In 1815 two men faced-off in a muddy field in Belgium. Wellington, with his British and Allied army, and Napoleon with his French Imperial Guard. One decisive battle could end twenty years of bloody conflict on the continent. It was a showdown between two of history’s military giants. They were the same age, formidable strategists, with a string of victories behind them. By 18 June, the outcome hung in the balance and the victor would determine the fate of Europe. Wellington was victorious, he had halted Napoleon’s relentless march towards European domination and secured Britain's role as a key player in Europe. Wellington was a hero: he secured a peace deal with France and became prime minister in 1828.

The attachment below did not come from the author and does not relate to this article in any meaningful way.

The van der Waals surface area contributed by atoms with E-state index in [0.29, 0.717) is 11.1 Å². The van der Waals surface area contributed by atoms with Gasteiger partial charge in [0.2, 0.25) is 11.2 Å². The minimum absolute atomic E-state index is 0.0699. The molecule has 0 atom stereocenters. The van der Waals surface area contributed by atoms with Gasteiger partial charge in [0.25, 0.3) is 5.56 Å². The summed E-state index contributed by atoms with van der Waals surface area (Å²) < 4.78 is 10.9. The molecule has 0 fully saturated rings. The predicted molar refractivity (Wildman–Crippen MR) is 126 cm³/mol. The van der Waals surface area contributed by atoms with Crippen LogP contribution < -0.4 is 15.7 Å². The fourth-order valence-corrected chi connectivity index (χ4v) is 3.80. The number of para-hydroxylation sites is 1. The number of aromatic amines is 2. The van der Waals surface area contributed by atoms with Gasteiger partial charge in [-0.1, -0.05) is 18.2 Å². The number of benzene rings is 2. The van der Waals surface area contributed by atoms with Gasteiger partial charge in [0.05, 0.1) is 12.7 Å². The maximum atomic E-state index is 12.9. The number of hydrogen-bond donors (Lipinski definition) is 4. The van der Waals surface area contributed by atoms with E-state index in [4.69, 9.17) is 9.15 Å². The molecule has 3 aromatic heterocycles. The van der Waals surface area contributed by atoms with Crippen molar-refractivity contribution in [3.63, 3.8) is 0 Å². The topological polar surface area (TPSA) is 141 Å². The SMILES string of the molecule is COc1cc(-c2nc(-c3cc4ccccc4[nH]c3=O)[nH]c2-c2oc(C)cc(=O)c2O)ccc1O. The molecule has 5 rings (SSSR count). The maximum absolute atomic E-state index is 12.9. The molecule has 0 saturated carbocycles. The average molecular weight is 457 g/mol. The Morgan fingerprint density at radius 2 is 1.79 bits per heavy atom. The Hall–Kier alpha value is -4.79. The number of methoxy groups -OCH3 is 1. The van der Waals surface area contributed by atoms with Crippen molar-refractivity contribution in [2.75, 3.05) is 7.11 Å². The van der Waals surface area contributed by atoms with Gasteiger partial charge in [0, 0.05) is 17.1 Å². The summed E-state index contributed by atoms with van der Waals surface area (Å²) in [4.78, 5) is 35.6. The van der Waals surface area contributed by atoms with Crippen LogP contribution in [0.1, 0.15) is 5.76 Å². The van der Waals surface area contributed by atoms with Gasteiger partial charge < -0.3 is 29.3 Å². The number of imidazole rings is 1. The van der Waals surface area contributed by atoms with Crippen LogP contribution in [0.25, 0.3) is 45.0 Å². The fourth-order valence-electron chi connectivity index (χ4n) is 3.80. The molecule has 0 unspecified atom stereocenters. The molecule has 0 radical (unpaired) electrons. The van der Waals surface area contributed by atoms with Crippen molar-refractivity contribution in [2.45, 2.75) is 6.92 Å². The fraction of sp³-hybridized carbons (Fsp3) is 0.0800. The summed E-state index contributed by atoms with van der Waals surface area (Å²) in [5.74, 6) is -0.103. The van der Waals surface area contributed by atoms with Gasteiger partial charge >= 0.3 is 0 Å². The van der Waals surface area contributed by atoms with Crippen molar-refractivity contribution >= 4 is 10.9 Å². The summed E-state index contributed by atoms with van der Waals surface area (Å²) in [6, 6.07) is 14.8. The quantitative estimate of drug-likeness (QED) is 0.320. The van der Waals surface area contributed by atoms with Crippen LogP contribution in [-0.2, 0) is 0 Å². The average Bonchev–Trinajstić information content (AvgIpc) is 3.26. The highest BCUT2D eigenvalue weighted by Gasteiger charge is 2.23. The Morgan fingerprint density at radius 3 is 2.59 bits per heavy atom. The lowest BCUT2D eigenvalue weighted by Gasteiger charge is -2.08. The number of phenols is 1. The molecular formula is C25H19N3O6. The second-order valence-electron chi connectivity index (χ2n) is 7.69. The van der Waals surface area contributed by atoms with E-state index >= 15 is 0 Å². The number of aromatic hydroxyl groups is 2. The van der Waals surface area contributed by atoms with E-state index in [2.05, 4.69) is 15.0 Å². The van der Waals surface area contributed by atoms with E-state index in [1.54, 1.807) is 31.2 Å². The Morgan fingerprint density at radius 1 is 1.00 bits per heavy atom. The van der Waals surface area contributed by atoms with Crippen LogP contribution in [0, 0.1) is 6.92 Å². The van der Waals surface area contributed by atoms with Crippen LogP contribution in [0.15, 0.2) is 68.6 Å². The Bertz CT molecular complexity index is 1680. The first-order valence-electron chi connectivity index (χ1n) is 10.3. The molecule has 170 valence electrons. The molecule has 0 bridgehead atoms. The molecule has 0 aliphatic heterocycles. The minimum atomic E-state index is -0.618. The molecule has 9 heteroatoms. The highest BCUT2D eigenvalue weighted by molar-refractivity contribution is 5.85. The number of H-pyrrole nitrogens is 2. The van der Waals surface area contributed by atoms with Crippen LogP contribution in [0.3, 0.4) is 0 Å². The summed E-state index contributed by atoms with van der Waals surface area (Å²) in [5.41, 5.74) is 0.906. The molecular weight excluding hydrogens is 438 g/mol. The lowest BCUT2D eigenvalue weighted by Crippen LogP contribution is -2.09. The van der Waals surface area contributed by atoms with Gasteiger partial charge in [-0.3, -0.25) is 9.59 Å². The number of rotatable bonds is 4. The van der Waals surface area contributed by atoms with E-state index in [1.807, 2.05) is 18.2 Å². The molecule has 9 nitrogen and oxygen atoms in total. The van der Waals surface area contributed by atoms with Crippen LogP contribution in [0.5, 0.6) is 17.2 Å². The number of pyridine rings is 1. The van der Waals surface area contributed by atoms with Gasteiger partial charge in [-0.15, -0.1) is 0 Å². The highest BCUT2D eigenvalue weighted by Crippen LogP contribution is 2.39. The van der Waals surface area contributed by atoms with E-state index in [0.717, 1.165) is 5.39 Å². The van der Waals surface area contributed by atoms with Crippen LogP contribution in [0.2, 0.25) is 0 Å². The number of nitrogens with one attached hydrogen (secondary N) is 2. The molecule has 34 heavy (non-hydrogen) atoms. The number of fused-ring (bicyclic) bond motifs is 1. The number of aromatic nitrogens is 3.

To mark the 200th anniversary of the Battle of Waterloo an historic trail has been compiled for visitors to the house. Sir Charles Bagot married Lady Mary Wellesley, neice of the Duke of Wellington, and it is through this connection that so many fascinating artefacts have been handed down through the family.